Is Arguing a Good Quality?
Children who argue have good character qualities like persistence, perseverance, determination, creativity, and an ability to communicate their ideas. The problem with arguing is that your child views you as an obstacle, a mountain to tunnel through. The child who argues often lacks sensitivity, humility, and a proper respect for authority. Your challenge as a parent is to encourage the positive qualities and remove the negative ones.
When you sense that your child has crossed the line and is valuing the issue at the expense of the relationship, stop the dialogue. Refuse to argue. It takes two to argue, but only one to stop. You can stop the process from continuing on into unhelpful territory. Remember that good logic isn’t the only consideration. You’re also teaching your child to value relationship and learn to communicate with honor.
Some parents who see a need for their children to give, not just take, require obedience by saying, “Because I’m the parent, that’s why.” Although these parents may have a handle on the problem, their authoritarian approach is inadequate because it focuses the solution on the parent instead of the child. Instead, challenge children that the problem is theirs because they’re mishandling dialogue. A child may need a period of time where following instructions comes before the discussion to foster the ability to give up one’s agenda without always having to get something out of it.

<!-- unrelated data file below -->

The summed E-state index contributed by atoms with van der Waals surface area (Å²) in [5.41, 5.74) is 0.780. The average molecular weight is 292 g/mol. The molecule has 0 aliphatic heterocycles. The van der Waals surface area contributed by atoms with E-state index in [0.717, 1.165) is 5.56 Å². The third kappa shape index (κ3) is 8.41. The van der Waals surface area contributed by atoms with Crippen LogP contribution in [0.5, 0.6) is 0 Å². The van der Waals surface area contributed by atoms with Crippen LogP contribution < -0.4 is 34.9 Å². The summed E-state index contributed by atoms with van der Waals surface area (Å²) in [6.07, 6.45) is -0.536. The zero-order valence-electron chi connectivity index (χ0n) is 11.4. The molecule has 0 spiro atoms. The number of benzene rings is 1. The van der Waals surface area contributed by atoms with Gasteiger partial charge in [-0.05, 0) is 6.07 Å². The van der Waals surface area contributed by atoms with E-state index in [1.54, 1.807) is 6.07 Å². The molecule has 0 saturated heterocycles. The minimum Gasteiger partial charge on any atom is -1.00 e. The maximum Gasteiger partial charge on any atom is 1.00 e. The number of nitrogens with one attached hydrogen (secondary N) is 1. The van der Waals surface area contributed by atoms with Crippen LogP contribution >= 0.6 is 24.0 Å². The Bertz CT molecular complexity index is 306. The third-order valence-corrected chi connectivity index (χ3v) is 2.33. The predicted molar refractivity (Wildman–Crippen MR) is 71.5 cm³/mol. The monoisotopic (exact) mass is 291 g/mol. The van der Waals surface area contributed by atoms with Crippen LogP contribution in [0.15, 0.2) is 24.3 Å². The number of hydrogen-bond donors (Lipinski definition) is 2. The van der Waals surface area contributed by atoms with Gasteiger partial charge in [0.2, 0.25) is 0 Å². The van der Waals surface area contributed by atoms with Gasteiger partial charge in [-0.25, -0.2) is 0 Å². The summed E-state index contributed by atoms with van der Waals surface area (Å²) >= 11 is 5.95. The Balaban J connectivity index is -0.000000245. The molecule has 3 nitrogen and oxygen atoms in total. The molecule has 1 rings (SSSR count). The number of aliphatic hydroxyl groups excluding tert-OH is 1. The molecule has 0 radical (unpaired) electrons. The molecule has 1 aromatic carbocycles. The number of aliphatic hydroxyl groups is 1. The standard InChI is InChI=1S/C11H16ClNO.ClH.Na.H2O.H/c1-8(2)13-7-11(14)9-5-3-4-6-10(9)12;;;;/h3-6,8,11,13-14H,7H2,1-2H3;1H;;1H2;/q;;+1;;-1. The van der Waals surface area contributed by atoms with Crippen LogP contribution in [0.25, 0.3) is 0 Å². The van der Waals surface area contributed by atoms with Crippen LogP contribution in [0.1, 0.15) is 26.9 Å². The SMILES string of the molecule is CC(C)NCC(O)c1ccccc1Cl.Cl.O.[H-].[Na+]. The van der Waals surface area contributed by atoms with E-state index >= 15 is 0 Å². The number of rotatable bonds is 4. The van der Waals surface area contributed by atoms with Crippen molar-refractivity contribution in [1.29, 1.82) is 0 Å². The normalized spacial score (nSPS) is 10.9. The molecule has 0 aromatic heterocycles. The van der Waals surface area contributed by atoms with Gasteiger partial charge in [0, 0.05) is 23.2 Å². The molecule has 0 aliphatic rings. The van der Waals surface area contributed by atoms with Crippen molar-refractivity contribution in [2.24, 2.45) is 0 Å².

When Amanda is asked to get on her pajamas and responds with, “But I’m not tired,” Mom may say, “Amanda, I’d like you to obey first and then we’ll talk about it.” After Amanda obeys, then a discussion about bedtime may take place. It’s surprising, though, how many children don’t feel the need for a discussion afterwards. Dialogue for them was simply an attempt to delay cooperation.
Sometimes an argument can move into a helpful discussion with a little adjusting on your part. If you believe a discussion is helpful in a given situation you might move away from an argument mode by asking, “What are you hearing me say?” or saying, “Let’s both try to think of advantages and disadvantages of you watching a video tonight.” With these kinds of statements, you refuse to become an opponent and continue to look for areas of cooperation. The discussion then gives you an opportunity to teach problem-solving skills and good decision-making techniques.
Paul the apostle gave young Timothy advice about how to lead God’s family, the church. In 2 Timothy 2:23 he said, “Don’t have anything to do with foolish and stupid arguments, because you know they produce quarrels.” That’s not only good advice for the church. It’s great advice for the home as well.
Dr. Scott Turansky and Joanne Miller, RN, BSN
National Center for Biblical Parenting